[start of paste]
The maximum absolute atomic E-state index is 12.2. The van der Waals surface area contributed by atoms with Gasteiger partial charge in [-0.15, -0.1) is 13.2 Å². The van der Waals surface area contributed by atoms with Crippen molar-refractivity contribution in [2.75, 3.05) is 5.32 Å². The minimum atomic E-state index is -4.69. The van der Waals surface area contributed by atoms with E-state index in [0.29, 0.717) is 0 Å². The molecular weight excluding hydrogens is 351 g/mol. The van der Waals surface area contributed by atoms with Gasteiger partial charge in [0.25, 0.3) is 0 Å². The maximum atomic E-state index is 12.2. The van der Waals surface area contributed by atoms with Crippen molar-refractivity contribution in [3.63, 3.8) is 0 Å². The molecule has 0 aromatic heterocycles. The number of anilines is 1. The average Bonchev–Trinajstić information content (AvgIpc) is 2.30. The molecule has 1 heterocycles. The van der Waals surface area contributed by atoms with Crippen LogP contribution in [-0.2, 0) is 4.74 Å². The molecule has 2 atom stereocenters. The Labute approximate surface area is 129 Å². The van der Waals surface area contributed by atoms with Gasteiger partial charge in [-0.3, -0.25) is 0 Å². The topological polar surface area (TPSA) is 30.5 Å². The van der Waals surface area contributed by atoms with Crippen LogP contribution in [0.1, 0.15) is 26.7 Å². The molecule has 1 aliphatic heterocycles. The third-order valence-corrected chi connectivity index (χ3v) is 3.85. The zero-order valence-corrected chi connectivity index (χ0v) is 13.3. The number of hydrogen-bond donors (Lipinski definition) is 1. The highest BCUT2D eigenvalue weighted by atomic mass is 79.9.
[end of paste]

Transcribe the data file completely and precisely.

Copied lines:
The maximum absolute atomic E-state index is 12.2. The van der Waals surface area contributed by atoms with Gasteiger partial charge in [-0.15, -0.1) is 13.2 Å². The van der Waals surface area contributed by atoms with Crippen molar-refractivity contribution in [2.75, 3.05) is 5.32 Å². The minimum atomic E-state index is -4.69. The van der Waals surface area contributed by atoms with E-state index in [0.29, 0.717) is 0 Å². The molecular weight excluding hydrogens is 351 g/mol. The van der Waals surface area contributed by atoms with Gasteiger partial charge in [0.25, 0.3) is 0 Å². The maximum atomic E-state index is 12.2. The van der Waals surface area contributed by atoms with Crippen molar-refractivity contribution in [3.63, 3.8) is 0 Å². The molecule has 0 aromatic heterocycles. The number of anilines is 1. The average Bonchev–Trinajstić information content (AvgIpc) is 2.30. The molecule has 1 heterocycles. The van der Waals surface area contributed by atoms with Crippen LogP contribution in [-0.2, 0) is 4.74 Å². The molecule has 2 atom stereocenters. The Labute approximate surface area is 129 Å². The van der Waals surface area contributed by atoms with Gasteiger partial charge in [-0.3, -0.25) is 0 Å². The topological polar surface area (TPSA) is 30.5 Å². The van der Waals surface area contributed by atoms with Crippen LogP contribution in [0.1, 0.15) is 26.7 Å². The molecule has 1 aliphatic heterocycles. The third-order valence-corrected chi connectivity index (χ3v) is 3.85. The zero-order valence-corrected chi connectivity index (χ0v) is 13.3. The number of hydrogen-bond donors (Lipinski definition) is 1. The highest BCUT2D eigenvalue weighted by atomic mass is 79.9.